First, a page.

SCARED AT SELECTION CONFERENCE

I have discovered to my dismay that, although I thought I had now gone through all the boxes of my late father’s archives, sorted them and got a handle on what was left … I had forgotten about the boxes which had been stashed in another bedroom.

So I started on those today, and came across a letter I wrote to him in 1988 when I was attending Selection Conference to see if I would be recommended for ordination training.

By the time you get to the Conference, you’ve had numerous chats with your vicar, your vocations advisers, your Diocesan Director of Ordinands: in my case the diocese concerned threw in an extra, a Bishop’s Panel, just to add to the fun.

anglican-ordinand-cartoon[1]

If you pass all those you get sent to the 3-day Conference. My letter begins:

‘Dear Pa,

By the time I leave here today, I will have attended 6 services, had 4 half-hour interviews, spent 2 and a half hours on a written exercise, taken part in 3 group discussions and been secretary to one group, had chats with 21 people (20 of whom were total strangers) and been scared stiff throughout – all on 0.01% of sleep and 120% proof coffee!’

I go on to give more details, especially the exchange with the Conference Chairman. I vividly remember sitting down in his room, and he began

“Now this is a really silly idea, isn’t it, Gill. I really don’t know why you’re here. You’ve got a husband who doesn’t know where he’s going” (at the time Hub was looking for a curacy or apprenticeship with an experienced vicar), “- 4 kids – it’s all quite crazy.”

I remember thinking ‘This is like riding a bucking bronco. I have to stay on if I possibly can. He’s trying to shake me off course.’ So I said: “Absolutely bats, I agree”!

Since that time I’ve acted as a vocations adviser myself – in fact, still do – and have heard various experiences of Selection Conference. It became clear that mine was particularly tough that year – it was before women could be priested, so I think the powers-that-were, were being more than usually difficult. Fewer than half of us were recommended, and most were men.

But I was, to my surprise. Which goes to show, sometimes it is just as well to be honest when you have an aggressive interviewer!

But behind it all were the steady prayers of my father. I know I have them still.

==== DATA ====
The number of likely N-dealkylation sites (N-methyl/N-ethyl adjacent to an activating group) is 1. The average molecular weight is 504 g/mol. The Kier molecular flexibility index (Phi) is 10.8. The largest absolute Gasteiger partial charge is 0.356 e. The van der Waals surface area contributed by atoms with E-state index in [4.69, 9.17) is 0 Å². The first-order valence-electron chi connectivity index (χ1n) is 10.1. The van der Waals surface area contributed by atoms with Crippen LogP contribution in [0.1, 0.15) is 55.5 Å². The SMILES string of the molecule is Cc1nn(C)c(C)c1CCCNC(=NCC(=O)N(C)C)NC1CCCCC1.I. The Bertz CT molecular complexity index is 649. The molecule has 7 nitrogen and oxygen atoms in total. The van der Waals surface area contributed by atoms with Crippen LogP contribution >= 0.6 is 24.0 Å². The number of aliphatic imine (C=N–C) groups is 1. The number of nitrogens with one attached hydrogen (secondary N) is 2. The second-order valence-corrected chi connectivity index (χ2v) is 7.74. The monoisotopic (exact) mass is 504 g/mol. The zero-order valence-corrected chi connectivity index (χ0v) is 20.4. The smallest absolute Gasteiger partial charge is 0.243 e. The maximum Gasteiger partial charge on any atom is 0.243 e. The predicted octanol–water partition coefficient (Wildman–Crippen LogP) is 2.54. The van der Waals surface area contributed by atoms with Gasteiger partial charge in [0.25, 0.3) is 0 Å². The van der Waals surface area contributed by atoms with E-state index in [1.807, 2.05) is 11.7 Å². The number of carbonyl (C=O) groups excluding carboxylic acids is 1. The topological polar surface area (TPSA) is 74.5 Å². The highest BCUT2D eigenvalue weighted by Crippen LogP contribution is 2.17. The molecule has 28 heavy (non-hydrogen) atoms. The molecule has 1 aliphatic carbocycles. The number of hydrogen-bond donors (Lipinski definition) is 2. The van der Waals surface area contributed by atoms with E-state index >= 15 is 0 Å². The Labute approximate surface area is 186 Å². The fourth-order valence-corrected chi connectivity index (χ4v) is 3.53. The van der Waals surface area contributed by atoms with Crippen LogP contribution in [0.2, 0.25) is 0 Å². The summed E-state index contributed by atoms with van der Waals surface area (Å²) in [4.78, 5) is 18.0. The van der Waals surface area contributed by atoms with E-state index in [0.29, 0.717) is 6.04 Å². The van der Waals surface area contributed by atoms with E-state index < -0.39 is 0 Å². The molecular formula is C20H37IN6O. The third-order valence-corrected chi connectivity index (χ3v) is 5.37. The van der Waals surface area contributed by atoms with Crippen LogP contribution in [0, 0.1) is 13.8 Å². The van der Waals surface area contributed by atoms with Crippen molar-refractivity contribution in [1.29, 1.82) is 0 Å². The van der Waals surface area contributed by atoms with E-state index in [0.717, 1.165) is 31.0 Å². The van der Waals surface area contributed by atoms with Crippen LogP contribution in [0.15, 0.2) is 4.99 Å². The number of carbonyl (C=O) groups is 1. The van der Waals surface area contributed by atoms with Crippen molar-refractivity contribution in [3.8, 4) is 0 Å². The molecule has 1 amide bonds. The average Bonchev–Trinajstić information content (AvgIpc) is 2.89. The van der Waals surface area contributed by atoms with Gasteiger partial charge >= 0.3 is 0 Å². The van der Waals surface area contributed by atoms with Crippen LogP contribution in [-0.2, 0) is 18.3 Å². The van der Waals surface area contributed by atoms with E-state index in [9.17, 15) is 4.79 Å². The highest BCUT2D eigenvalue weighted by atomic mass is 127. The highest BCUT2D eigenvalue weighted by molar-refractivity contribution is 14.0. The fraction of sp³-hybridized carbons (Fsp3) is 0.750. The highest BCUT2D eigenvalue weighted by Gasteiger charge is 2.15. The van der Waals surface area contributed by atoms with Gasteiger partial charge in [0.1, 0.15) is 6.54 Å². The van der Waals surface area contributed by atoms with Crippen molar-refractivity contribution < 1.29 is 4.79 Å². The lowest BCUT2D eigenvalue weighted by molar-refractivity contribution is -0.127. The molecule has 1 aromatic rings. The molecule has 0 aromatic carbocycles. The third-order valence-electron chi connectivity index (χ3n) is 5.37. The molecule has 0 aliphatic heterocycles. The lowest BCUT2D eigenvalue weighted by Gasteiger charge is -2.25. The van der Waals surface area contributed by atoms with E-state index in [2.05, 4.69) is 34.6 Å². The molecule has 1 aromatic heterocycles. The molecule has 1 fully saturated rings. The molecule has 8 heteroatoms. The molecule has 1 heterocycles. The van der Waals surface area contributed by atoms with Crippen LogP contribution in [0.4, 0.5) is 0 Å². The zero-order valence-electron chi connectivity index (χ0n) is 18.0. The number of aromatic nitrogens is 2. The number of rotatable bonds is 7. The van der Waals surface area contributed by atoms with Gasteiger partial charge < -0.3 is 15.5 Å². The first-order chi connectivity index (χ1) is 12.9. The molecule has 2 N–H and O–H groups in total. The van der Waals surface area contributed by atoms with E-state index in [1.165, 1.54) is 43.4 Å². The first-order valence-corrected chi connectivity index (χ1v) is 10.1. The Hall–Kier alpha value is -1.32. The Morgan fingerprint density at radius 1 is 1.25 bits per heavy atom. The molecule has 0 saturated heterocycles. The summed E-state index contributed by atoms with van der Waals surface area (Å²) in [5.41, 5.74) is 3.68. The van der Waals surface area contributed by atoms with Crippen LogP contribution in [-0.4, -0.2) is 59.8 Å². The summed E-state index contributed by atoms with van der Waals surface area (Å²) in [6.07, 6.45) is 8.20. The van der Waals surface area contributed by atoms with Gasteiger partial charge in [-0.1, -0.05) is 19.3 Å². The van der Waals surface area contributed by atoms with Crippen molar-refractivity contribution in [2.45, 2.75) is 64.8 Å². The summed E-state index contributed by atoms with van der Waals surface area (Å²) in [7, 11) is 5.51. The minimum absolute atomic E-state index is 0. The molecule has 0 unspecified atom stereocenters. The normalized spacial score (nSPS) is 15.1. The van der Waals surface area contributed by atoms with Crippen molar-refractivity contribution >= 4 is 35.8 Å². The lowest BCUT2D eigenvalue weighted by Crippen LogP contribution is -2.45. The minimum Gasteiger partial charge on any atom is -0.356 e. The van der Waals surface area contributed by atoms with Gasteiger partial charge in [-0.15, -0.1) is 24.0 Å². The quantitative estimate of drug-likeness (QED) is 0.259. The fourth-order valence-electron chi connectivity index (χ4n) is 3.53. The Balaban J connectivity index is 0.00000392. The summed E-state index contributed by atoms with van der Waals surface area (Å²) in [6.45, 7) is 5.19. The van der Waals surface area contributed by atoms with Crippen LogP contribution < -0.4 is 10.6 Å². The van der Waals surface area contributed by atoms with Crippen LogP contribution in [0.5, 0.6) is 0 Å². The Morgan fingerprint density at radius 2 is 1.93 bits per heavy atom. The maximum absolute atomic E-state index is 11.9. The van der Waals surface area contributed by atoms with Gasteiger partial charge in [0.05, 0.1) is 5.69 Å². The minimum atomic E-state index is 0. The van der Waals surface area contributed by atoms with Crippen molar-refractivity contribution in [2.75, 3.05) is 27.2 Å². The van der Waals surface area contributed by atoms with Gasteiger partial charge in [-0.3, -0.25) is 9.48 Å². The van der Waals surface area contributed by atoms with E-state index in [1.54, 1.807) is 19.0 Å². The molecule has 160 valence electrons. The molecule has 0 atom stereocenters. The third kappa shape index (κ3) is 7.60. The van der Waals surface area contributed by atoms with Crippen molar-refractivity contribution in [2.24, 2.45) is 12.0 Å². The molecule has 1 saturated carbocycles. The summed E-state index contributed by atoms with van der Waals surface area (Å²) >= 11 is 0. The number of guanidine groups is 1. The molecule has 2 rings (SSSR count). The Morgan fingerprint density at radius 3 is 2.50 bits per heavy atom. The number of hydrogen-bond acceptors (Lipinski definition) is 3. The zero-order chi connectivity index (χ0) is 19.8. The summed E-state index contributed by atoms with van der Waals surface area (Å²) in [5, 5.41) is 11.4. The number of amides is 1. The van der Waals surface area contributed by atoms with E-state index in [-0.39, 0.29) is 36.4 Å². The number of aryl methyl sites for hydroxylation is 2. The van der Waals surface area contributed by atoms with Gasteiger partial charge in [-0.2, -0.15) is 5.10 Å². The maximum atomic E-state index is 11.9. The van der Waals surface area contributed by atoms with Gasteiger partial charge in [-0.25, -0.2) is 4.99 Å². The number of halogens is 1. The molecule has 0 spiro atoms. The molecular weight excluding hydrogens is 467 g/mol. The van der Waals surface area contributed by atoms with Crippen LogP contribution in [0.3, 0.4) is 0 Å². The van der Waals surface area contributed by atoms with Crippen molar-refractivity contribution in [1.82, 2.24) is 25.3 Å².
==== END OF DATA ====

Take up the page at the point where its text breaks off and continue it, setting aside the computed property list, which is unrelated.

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32 thoughts on “SCARED AT SELECTION CONFERENCE

  1. It must have been really nice to come across the letter and to know your father had kept it all those years πŸ™‚

    It really is amazing they let women ‘in’ at all isn’t it really…. and it was so brave of you to put yourself up for it… and a real testament to your faith and the power of the Holy Spirit… Must have been very hard to stand up in front of all the men in those days….. very brave of you! πŸ™‚ Pioneering! :)xxx

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    1. Well … not really brave at all … just putting one foot in front of the other becoz God told me to … and I wanted very clearly from the start to be a deacon, I’ve never had any priestly calling … which probably helped, even though women weren’t able to be priested then!

      Yes, I was touched the way Dad had kept things from me. I even found a poem I’d written as a teenager and given to him. I’d forgotten all about it.

      How is the Bother Back today?

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      1. Bother back is ok so far….. a few twinges but nothing serious so far. Have slept with pillows under knees and a folded vest under small of back 8| as yer do….. which seems to have helped though it had me floundering about feeling trapped in the night :)) :))

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      2. Sorry – accidentally clicked the thingy when I hadn’t finished.

        That is wonderful how God prompted you step by step towards being a Deacon. Somehow it makes sense to have a man and woman as priest and deacon together with their flock/family of a congregation……:yes: We could do with a female deacon to keep our male priest in order sometimes…. πŸ˜‰